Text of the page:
It was at a house that overlooked the beach where Hollis performed the first of two heroic acts to win him the Victoria Cross.  When the lead platoons passed the house, they came under fire from a machine gun hidden in a pillbox. Going forward with his Company Commander to investigate, Hollis charged around thirty yards over open ground whilst under fire to attack the pill box. He emptied his magazine into the bunker, then threw in a grenade & took the surviving occupants prisoner. Discovering a slit trench leading away to a second pillbox in the garden of the house, he advanced down the trench alone, captured the fortification and all those in it. In all, he captured 30 Germans single-handed.



Later that day, at around 11am, Hollis performed the second act of heroism which contributed to the D-Day Victoria Cross. 

He spotted a German field gun hidden in a hedge, and decided to try and destroy it. Accompanied by two machine-gunners, he crawled through a rhubarb patch to get close enough to the artillery piece with his PIAT infantry anti-tank weapon.  However, he missed and the gun turned and fired on them. Miraculously, it fired high over their heads. Hollis shouted to the men with him to get back to a farm building they could use for cover. 

Unfortunately, the men either hadn’t heard him or were too afraid to run, and failed to accompany him back. On realising they were still out there he felt it was his responsibility to get them to safety.   Hollis took a Bren gun and advanced into the open, firing from the hip in plain sight to attract the attention of the enemy field gun team. His comrades ran back from the rhubarb patch to cover. Astoundingly, even though he was standing in sight of the enemy, Hollis was not hit.

The Victoria Cross recognises acts of extreme bravery carried out under direct enemy fire. Stan Hollis was the only serviceman to be awarded the Victoria Cross on D-Day for his gallantry during the allied invasion of Normandy on 6 June 1944.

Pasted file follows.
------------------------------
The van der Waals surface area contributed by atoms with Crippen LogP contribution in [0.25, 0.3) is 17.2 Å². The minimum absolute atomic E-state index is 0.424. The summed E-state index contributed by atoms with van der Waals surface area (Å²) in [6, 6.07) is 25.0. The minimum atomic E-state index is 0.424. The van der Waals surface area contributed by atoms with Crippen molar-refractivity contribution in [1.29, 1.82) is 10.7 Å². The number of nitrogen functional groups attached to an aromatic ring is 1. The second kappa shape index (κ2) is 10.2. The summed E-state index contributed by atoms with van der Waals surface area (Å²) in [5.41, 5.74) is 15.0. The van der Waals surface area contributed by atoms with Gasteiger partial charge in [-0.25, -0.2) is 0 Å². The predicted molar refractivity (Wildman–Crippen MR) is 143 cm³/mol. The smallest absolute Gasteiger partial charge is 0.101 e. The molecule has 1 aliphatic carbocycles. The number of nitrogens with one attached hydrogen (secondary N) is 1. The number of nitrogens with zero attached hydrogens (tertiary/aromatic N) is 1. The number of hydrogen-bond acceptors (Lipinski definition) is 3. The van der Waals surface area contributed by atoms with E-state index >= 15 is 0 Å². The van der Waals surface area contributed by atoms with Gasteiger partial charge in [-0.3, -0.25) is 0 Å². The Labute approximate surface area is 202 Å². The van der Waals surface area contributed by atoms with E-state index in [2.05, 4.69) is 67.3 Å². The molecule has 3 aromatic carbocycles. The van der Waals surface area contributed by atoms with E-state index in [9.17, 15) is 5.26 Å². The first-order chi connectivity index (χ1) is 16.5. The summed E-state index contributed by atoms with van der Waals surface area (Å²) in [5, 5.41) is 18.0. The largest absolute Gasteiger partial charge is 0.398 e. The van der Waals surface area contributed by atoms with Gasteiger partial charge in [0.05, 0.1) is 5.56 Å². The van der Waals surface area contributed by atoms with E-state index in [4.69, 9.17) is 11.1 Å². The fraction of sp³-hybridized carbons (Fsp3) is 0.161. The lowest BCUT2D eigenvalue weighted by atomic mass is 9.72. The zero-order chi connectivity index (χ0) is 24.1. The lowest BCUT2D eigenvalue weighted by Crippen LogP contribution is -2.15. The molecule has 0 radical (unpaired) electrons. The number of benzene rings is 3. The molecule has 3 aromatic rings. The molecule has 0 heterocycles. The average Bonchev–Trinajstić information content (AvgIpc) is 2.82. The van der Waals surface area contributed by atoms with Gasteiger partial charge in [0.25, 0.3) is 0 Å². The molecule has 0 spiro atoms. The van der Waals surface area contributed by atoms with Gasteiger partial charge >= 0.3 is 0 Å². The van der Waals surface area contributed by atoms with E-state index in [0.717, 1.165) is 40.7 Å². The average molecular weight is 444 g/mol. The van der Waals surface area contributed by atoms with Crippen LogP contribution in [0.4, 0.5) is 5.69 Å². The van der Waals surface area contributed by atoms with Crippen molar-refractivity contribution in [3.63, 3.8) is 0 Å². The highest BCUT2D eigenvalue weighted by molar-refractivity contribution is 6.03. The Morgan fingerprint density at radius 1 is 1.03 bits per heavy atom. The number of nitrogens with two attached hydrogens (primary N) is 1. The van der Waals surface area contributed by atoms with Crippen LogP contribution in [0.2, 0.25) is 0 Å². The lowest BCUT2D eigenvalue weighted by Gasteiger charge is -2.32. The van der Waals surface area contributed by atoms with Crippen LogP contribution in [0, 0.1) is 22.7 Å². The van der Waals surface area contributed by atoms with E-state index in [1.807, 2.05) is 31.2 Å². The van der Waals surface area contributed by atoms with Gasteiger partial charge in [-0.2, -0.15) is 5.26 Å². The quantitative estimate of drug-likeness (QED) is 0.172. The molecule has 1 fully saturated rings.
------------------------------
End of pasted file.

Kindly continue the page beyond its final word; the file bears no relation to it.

In Sept 1944 on being wounded for the fifth time, Hollis returned to England and was presented the medal by King George VI.  He returned home to North Ormesby, Middlesborough at the end of the war, had various jobs as steel worker, partner in a motor repair business, and as a publican. He married Alice Clixby and they had two children. He was too modest to agree to the many requests to tell his story.  Hollis died in 1972. In 2015 a £150,000 memorial to D-Day was erected in his honour by the Stanley E Hollis Memorial Fund close to Middlesborough’s Cenotaph. 

To conclude

With best wishes from all on the Committee, and volunteers.  Stay safe.  If you need to contact any of us, our numbers are below—



RBL Tunbridge Wells Branch Committee members & Volunteers

Chairman and Newsletter John Cohen 07766 313047

Vice Chairman Malcolm Blythman 07754 593131

Secretary  Dennis Homewood 01892 528203

Treasurer (& President) David Wakefield 01892 263453

Committee Members  Derek Powell, Jeffrey Rowland, Laurie Manser, Richard Avis

Lorna-Jane Gittings  07793 271990  Gary Faulkner 07930 269669

Jon Vanns 07979 562163